Virgin France declares insolvency

Image caption,
Virgin has already taken steps to terminate the lease on its flagship store on the Champs Elysees

Virgin France is to declare itself insolvent, the latest music chain to fail against a backdrop of consumers shifting to buying music online.

The firm - not affiliated with Richard Branson's Virgin Group - has 25 stores in France, including a flagship outlet on the Champs Elysees in Paris.

It has already taken steps to terminate the lease on the Paris store and will hold a meeting with unions on Monday, a spokesman said.

Virgin France employs 1,000 people.

The firm is currently owned by French investment firm Butler Capital. Butler bought 80% of Virgin in 2007 from French media company Lagardere, which had purchased the chain from Mr Branson's Virgin in 2001.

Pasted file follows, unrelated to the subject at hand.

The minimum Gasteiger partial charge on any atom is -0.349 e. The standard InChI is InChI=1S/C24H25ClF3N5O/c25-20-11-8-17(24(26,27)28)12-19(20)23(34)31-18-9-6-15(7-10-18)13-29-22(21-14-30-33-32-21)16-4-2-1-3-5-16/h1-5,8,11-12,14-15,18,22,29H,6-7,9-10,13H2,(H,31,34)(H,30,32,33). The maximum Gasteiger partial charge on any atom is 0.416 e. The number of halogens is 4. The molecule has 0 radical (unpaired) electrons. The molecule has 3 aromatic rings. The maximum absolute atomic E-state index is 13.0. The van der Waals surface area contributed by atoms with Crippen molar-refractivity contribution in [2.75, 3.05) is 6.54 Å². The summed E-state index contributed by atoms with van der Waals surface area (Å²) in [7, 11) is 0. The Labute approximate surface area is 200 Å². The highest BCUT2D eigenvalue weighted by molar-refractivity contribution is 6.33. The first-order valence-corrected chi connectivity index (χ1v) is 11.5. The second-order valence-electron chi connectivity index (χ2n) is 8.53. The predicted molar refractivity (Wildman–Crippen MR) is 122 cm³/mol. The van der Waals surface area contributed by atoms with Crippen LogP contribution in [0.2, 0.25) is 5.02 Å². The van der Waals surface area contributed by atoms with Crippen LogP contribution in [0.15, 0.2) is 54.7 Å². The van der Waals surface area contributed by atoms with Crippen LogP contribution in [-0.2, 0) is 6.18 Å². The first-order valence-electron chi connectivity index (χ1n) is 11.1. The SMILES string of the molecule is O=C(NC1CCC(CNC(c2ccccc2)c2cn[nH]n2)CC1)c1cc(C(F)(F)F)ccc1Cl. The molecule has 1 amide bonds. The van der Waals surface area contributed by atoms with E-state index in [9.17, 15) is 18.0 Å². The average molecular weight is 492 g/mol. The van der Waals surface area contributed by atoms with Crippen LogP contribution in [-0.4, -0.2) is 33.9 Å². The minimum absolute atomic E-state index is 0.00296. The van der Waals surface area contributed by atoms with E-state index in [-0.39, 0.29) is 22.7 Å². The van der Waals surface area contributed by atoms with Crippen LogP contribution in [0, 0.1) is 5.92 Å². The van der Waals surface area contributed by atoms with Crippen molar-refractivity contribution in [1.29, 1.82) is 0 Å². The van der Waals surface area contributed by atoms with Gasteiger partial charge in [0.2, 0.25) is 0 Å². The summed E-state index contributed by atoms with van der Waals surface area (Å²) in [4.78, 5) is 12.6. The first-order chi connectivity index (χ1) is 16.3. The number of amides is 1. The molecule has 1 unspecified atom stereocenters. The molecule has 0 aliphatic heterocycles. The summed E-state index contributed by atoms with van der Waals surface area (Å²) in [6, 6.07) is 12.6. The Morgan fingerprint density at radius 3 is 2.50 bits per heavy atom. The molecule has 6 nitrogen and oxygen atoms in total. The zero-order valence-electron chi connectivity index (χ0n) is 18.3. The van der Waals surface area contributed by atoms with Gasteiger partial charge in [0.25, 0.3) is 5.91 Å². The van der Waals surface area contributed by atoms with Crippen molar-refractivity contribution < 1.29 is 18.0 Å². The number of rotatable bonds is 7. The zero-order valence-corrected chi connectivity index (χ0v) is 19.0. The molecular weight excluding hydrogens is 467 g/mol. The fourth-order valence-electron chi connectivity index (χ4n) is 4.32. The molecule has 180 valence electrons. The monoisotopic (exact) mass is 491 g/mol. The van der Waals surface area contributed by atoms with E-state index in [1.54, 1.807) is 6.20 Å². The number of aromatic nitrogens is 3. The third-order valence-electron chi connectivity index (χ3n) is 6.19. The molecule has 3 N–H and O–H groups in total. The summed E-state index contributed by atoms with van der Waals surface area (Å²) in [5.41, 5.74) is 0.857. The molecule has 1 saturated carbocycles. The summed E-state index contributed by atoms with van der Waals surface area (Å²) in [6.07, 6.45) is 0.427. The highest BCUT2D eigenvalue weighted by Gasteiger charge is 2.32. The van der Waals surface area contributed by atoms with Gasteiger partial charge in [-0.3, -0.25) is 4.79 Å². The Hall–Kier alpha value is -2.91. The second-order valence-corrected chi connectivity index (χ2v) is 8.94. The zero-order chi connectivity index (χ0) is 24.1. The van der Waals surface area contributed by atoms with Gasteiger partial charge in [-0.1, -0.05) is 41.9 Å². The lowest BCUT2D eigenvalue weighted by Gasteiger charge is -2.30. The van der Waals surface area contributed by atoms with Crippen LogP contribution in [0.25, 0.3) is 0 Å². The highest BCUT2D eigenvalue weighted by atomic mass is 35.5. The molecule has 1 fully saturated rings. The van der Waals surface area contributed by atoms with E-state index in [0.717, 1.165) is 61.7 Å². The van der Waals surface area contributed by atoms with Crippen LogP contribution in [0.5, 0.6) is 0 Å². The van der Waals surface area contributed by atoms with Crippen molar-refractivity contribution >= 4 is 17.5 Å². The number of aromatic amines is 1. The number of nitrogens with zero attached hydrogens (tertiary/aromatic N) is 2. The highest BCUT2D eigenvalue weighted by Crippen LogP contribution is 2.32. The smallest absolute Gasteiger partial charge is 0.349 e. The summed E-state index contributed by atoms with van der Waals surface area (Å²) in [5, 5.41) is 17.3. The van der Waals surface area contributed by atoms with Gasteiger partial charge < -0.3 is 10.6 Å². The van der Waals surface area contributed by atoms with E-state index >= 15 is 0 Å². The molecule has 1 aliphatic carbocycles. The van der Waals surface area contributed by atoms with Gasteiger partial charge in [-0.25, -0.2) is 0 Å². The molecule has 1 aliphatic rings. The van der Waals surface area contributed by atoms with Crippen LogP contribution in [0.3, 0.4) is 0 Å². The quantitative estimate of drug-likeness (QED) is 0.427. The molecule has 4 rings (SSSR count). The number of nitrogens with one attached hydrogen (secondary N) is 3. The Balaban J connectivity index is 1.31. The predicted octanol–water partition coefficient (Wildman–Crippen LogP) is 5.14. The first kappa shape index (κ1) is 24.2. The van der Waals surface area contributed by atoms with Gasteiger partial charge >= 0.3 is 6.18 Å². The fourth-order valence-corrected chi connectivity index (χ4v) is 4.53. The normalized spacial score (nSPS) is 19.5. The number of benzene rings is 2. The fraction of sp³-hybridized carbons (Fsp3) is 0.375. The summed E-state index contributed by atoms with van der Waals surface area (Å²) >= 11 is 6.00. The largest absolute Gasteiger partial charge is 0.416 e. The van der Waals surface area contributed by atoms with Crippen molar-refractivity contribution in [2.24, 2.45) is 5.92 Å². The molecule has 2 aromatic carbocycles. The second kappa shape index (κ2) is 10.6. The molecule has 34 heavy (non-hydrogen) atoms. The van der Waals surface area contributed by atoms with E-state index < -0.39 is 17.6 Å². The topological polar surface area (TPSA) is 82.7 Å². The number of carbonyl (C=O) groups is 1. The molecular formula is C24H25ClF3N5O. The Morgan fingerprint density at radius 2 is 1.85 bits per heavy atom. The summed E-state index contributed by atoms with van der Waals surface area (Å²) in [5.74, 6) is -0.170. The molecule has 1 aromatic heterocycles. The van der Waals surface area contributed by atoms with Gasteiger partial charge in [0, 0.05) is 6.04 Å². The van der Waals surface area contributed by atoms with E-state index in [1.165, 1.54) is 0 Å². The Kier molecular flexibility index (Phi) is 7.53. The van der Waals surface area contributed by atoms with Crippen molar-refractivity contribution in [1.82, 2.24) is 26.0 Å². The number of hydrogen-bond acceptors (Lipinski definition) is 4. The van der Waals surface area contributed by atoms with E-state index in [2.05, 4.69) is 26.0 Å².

It is not the only music chain suffering.

Most have been struggling for a number of years, having been hit hard by the big growth in music and film downloads - legal and illegal - and by the rise in the sale of chart CDs and DVDs by the big supermarkets.

Virgin's main French rival, the Fnac chain, has also been facing difficulties. At the end of last year, it discontinued its Fnacmusic digital music download service, having failed to gain sufficient market share.

In the UK, music, films and games retailer HMV has warned that it faces an uncertain future in the face of continuing falling sales.

Our Price, Tower Records, Virgin Megastores, Zavvi, MVC, Music Zone, Andy's, Border's and Woolworths are all well-known names that have disappeared from streets in recent years.

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